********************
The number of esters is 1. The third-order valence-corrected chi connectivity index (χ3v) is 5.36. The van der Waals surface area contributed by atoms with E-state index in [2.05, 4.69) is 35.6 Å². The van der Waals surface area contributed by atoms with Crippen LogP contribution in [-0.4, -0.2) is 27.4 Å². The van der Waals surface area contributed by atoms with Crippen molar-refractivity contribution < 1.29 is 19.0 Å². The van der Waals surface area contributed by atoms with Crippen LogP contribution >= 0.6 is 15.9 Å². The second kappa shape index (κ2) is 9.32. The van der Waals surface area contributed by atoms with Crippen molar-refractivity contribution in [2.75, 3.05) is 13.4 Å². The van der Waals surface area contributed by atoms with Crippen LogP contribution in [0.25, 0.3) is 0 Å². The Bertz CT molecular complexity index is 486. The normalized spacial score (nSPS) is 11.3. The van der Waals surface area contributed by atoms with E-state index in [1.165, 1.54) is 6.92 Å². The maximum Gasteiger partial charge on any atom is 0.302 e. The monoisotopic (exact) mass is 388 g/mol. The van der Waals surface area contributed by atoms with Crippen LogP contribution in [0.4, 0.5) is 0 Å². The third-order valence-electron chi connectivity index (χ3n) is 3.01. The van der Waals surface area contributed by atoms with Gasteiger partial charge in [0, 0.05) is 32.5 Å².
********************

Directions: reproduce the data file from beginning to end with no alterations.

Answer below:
The number of esters is 1. The third-order valence-corrected chi connectivity index (χ3v) is 5.36. The van der Waals surface area contributed by atoms with E-state index in [2.05, 4.69) is 35.6 Å². The van der Waals surface area contributed by atoms with Crippen LogP contribution in [-0.4, -0.2) is 27.4 Å². The van der Waals surface area contributed by atoms with Crippen molar-refractivity contribution < 1.29 is 19.0 Å². The van der Waals surface area contributed by atoms with Crippen LogP contribution >= 0.6 is 15.9 Å². The second kappa shape index (κ2) is 9.32. The van der Waals surface area contributed by atoms with Crippen molar-refractivity contribution in [2.75, 3.05) is 13.4 Å². The van der Waals surface area contributed by atoms with Crippen LogP contribution in [0.25, 0.3) is 0 Å². The Bertz CT molecular complexity index is 486. The normalized spacial score (nSPS) is 11.3. The van der Waals surface area contributed by atoms with E-state index in [1.165, 1.54) is 6.92 Å². The maximum Gasteiger partial charge on any atom is 0.302 e. The monoisotopic (exact) mass is 388 g/mol. The van der Waals surface area contributed by atoms with Crippen LogP contribution in [0.4, 0.5) is 0 Å². The third-order valence-electron chi connectivity index (χ3n) is 3.01. The van der Waals surface area contributed by atoms with Gasteiger partial charge in [0, 0.05) is 32.5 Å².